Ministers sign landmark deal for Asia funds passport

Apec ministers from Singapore, South Korea, Australia and New Zealand agree to develop a framework to facilitate regional cross-border fund sales in a move that could reshape the industry.
Ministers sign landmark deal for Asia funds passport

In a landmark move that promises to reshape the Asia-Pacific asset management industry, four nations have agreed to start a pilot programme to pave the way for a regional funds passport.

At the Asia Pacific Economic Cooperation (Apec) meeting in Bali, Indonesia, last Friday, finance ministers from Australia, New Zealand, Singapore and South Korea signed a statement of intent to develop a passport to facilitate cross-border fund sales. The understanding is that other Asian markets could join at a later date.

The so-called Asia Region Funds Passport (ARFP) will offer fund managers operating in a passport economy a direct, efficient route to distribute their funds in other passport economies.

At last week’s ceremony, the ministers endorsed a framework document that sets out high-level principles, basic arrangements and an indicative timeline that will guide the passport’s development.

Each of the four markets will conduct a joint public consultation next year on the rules and arrangements needed to implement the scheme. Thereafter, economies that decide to participate will work together towards the passport’s launch in 2016.

“With 60% of the world’s population and 12% of the world’s total funds under management, the funds market in Asia has the potential to grow exponentially and to become the global centre of GDP growth,” says John Brogden, chief executive of Australia’s Financial Services Council, which represents retail and wholesale fund houses, super funds, life insurers, advisory networks and trustee firms.

In a statement, the Monetary Authority of Singapore (MAS) welcomed the initiative, noting that investors in the region would benefit from having access to a broader range of investment products, ultimately helping to deepen regional capital markets.

“As an inclusive regional initiative, the ARFP will strengthen the region’s fund management capability, deepen capital markets, and provide finance for sustainable economic growth,” MAS stated.

The next six to 12 months will involve extensive consultation with the industry and regulatory bodies from the four participating nations, notes Brogden.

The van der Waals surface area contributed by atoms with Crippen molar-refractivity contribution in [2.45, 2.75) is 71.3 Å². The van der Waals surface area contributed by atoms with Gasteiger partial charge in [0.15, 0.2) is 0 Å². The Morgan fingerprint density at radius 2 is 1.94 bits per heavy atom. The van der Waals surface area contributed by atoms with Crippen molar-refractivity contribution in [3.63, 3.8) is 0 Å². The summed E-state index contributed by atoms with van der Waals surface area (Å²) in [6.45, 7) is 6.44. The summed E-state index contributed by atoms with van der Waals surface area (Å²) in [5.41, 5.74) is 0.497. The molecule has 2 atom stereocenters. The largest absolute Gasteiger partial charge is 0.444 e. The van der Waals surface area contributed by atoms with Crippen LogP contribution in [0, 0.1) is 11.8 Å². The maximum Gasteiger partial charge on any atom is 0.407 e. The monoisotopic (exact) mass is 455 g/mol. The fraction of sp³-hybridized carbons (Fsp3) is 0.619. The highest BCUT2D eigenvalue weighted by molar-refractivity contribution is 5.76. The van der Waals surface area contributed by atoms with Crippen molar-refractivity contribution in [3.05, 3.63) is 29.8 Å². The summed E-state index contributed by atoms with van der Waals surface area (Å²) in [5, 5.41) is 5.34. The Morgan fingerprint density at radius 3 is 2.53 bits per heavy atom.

The driver behind the quartet's move appears clear. Both Australia and New Zealand are eager to reach out to the region to increase the diversity of their own fund markets, as well as to counteract their own domestic market limitations.

Meanwhile, South Korea and Singapore also fear for their growth prospects as fund firms in mainland China and Hong Kong count down to the start of the mutual funds cross-border recognition scheme.

Taiwan is widely expected to join Hong Kong and China to create a Greater China regional funds passport, although Shiv Taneja of data provider Cerulli told AsianInvestor he would not be surprised if a non-Asian jurisdiction – such as Luxembourg or Dublin – joined next.

If anything, it appears that progress on mutual recognition has served as a catalyst for the introduction of an Asia passport scheme.

A series of policy dialogues and technical workshops to explore ideas and strategies for establishing an Asia passport pilot have been held over the past two years. Authorities have been exploring options for creating a regional framework that would remove barriers to trade and allow cross-border distribution of funds.

But the prospect of progress has often been dismissed by industry practitioners, with the scheme seen as too difficult to implement due to competing market interests and regulatory discord.

Brogden pointed to last week’s Apec summit as a potential breakthrough in an interview with AsianInvestor earlier this year. At that time he noted China was not heavily involved in the process, adding: “But when it [China] is it will take off.”

Asked then if he thought the proposed cross-border mutual funds recognition scheme between Hong Kong and China could be counterproductive to an Asian funds passport, he sounded an optimistic note.

“I do not think it slows [Asian funds passport] down,” he says. “If anything it indicates why there needs to be a multi-lateral agreement because people see the importance of the flow of funds around the region.

“We would be disappointed if China or Hong Kong decided that because they had their own relationship, they would prefer that to a multi-lateral arrangement.”

Japan has the largest mutual fund market in Asia Pacific by assets, at $576 billion as at June 2013, closely followed by Australia with $573 billion, finds data provider Cerulli Associates.

China’s funds market has $414 billion under management, and Korea $276 billion. By stark contrast, the US stands at $12.9 trillion and Europe at $7.7 trillion.

By number of onshore products at the end of the first half this year, Korea had 2,967 and China 1,283, by Cerulli data. In contrast, Europe had 27,834 and the US 6,452.

Apec finance ministers first met in Honolulu in 1994 and have met annually since. Member economies exchange views and information on regional macroeconomic and financial developments and on domestic and regional policy priorities.

Partners in the process include the World Bank, the International Monetary Fund, the Asian Development Bank, the Inter-American Development Bank, and the Apec Business Advisory Council.

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